Top Five World Cup Diego Maradona Moments

Diego Maradona tribute

A tribute to the the biggest legend in the history of the World Cup

The 2022 World Cup in Qatar will be the first since the passing of Diego Maradona. With multiple stories and anecdotes on and off the pitch during and after his career, the Argentine is probably one of the biggest icons of football’s main event. Maradona brought joy, fun, and genuine passion to the World Cup as a player, coach, and fan. Here are the top five moments we’ll remember from him.

5. Supporting Argentina from the stands in 2018

During the last World Cup in Russia, Maradona flew to watch his country play. And despite his fame and glory, the way he conducted himself in the stadium made him look like he was just an ordinary fan of La Albiceleste. His standout show was during the last group stage game against Nigeria. It started with a dance:

From there, things began to escalate. Knowing that Argentina needed a win to qualify for the knockout rounds, the pressure might’ve been a little too much for the former World Cup winner to handle, as you could see by his reaction to his country’s dramatic late winner: 

In hindsight, this game may have been a pointer to Maradona’s deteriorating health, as he looked powerless when the final whistle blew. This didn’t deter him from cheering one last time before leaving the stands: 

4. The Maradona show as Argentina coach in 2010

In 2008, the Argentinian FA did football fans around the world a massive, appointing Maradona as the national team head coach. Things didn’t look great on the pitch as the team narrowly grabbed the ticket to South Africa in dramatic fashion. But that didn’t dent the world’s excitement ahead of the return of arguably the greatest number 10 in World Cup history in a leading role, with the combination of him on the bench and Messi on the pitch sparking the imagination.

Leading his team on the sidelines in the tournament, the cameras couldn’t take their lens off him. 

He provided the complete package of emotional reactions, referee arguments, oversized suits, double-wrist watches, and cheeky skills. And he didn’t even try to hide his desire to switch his suit for the famous blue & white kit and just get on the pitch with the rest of them:

3. Scoring, celebrating, and getting suspended in 1994

Following a victorious campaign in 1986 and a runner-up finish in 1990, Maradona arrived at the 1994 World Cup beyond his prime. That didn’t prevent him from scoring a stunning goal in Argentina’s opening match against Greece, celebrating with a run toward the camera and quite a frightening scream. 

It turned out to be his last goal for his country, as he was suspended ahead of the third match against Bulgaria, having failed a drug test, exemplifying Maradona’s glory & tragedy-painted career in a nutshell.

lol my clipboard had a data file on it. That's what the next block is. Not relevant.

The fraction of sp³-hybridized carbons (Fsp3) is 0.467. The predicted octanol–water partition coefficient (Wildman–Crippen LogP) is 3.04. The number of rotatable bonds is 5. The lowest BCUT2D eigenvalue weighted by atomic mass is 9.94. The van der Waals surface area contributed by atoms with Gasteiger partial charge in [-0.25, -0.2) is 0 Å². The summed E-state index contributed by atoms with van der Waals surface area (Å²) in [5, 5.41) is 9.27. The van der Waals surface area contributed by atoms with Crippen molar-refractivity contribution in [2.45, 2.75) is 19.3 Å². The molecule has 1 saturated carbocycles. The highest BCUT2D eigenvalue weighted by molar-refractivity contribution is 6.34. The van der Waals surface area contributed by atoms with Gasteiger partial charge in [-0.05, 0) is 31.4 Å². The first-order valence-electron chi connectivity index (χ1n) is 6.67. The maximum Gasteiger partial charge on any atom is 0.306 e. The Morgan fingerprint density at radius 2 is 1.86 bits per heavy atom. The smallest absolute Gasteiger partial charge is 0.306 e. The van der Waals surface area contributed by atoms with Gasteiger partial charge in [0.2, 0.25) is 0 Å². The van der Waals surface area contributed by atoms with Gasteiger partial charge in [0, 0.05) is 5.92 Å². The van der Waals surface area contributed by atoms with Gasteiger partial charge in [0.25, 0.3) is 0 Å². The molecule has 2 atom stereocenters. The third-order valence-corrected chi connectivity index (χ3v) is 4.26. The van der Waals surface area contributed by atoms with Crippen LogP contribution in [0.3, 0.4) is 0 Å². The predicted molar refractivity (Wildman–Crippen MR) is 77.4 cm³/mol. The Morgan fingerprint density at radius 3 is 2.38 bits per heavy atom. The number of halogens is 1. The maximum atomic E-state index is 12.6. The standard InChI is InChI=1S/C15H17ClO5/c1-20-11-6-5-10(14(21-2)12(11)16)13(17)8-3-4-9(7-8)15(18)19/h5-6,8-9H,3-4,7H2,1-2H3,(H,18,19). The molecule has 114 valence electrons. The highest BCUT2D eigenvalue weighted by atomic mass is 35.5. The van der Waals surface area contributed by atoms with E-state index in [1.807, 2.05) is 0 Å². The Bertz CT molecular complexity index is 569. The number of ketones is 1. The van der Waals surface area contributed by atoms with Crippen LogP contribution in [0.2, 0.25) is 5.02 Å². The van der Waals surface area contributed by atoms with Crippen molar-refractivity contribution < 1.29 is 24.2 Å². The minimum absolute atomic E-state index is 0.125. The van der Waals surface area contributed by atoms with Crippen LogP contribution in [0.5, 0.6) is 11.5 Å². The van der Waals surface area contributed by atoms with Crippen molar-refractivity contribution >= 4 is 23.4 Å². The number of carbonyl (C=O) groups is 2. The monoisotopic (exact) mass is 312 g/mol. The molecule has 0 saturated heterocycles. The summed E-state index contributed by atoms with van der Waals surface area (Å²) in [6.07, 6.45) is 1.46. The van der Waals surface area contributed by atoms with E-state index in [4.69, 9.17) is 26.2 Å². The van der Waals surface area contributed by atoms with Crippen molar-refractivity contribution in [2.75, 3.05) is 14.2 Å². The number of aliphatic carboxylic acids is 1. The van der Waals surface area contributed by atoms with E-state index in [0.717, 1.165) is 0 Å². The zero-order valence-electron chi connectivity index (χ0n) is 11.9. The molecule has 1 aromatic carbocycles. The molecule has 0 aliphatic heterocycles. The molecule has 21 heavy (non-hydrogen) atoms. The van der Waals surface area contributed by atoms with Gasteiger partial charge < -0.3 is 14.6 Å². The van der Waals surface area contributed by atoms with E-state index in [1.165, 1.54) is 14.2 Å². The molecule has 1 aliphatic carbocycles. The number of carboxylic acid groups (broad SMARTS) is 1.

2. The Hand of God

The war between England and Argentina in the Falkland Islands – or Islas Malvinas – has translated into a heated on-pitch rivalry between the countries from the 80s to the present day. 

Whereas on the battlefield, the UK was victorious, in footballing terms, the Argentines took their revenge, and Maradona was the driving force behind it. 

In the 51st minute of the match between the two in the 1986 World Cup quarter-finals, Maradona sneaked into the box, punching the ball into the back of the net with his hand. It became one of the most famous goals in football history. Was it done by accident? Was it deliberate cheating? None of that matters if you don’t get caught, and it was much easier to get away with such a goal in the pre-VAR era. Maradona never claimed innocence, instead drawing a comparison that many Argentinians don’t feel is exaggerated, naming the goal “the Hand of God.” 

1. The goal of the century

The number one item on this list occurred only four minutes after the previous one. Whereas the “Hand of God” will remain eternally controversial, Maradona’s second goal in the same game will forever be praised by even the most hardcore England fan, despite being on the receiving end of it. Maradona received the ball in Argentina’s half and took it for a 60-yard run within 10 seconds, overcoming five England players before making it 2-0. For those who haven’t watched Maradona play in real-time, this goal serves as a fitting display of Maradona’s immaculate dribbling technique and was rightfully chosen by FIFA as the “Goal of the Century.” The Mexico ‘86 fairytale story ended in the only way possible: Maradona lifted the trophy and forever cemented his larger-than-life status in his home country. 

And now, we hand the mic to Argentina’s commentator, who broadcasted the goal. Sound ON: 

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